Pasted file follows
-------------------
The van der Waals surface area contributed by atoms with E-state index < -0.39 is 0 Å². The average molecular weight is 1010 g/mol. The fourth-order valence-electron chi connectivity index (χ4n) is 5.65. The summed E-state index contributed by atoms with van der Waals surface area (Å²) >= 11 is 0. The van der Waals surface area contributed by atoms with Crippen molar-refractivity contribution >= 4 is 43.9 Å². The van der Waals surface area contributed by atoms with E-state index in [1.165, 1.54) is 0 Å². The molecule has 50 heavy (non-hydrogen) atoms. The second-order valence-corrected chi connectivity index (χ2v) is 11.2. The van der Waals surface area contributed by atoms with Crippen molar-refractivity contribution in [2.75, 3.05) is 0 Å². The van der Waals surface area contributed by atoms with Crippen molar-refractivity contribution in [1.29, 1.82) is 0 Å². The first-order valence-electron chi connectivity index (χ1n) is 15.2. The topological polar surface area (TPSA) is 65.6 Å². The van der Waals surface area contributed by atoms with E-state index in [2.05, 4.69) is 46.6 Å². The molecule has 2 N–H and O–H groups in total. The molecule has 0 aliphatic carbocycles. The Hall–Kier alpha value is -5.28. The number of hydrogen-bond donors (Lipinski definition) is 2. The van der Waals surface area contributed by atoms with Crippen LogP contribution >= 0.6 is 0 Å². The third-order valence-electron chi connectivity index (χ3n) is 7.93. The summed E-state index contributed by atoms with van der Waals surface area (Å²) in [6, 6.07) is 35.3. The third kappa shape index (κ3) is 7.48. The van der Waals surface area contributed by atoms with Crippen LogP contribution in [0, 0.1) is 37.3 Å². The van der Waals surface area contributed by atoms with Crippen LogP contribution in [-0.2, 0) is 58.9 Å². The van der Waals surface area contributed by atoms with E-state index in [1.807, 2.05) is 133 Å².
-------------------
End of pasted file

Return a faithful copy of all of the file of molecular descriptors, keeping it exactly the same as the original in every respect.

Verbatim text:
The van der Waals surface area contributed by atoms with E-state index < -0.39 is 0 Å². The average molecular weight is 1010 g/mol. The fourth-order valence-electron chi connectivity index (χ4n) is 5.65. The summed E-state index contributed by atoms with van der Waals surface area (Å²) >= 11 is 0. The van der Waals surface area contributed by atoms with Crippen molar-refractivity contribution >= 4 is 43.9 Å². The van der Waals surface area contributed by atoms with E-state index in [1.165, 1.54) is 0 Å². The molecule has 50 heavy (non-hydrogen) atoms. The second-order valence-corrected chi connectivity index (χ2v) is 11.2. The van der Waals surface area contributed by atoms with Crippen molar-refractivity contribution in [2.75, 3.05) is 0 Å². The van der Waals surface area contributed by atoms with Crippen molar-refractivity contribution in [1.29, 1.82) is 0 Å². The first-order valence-electron chi connectivity index (χ1n) is 15.2. The topological polar surface area (TPSA) is 65.6 Å². The van der Waals surface area contributed by atoms with E-state index in [2.05, 4.69) is 46.6 Å². The molecule has 2 N–H and O–H groups in total. The molecule has 0 aliphatic carbocycles. The Hall–Kier alpha value is -5.28. The number of hydrogen-bond donors (Lipinski definition) is 2. The van der Waals surface area contributed by atoms with Crippen LogP contribution >= 0.6 is 0 Å². The third-order valence-electron chi connectivity index (χ3n) is 7.93. The summed E-state index contributed by atoms with van der Waals surface area (Å²) in [6, 6.07) is 35.3. The third kappa shape index (κ3) is 7.48. The van der Waals surface area contributed by atoms with Crippen LogP contribution in [0, 0.1) is 37.3 Å². The van der Waals surface area contributed by atoms with Crippen LogP contribution in [-0.2, 0) is 58.9 Å². The van der Waals surface area contributed by atoms with E-state index in [1.807, 2.05) is 133 Å².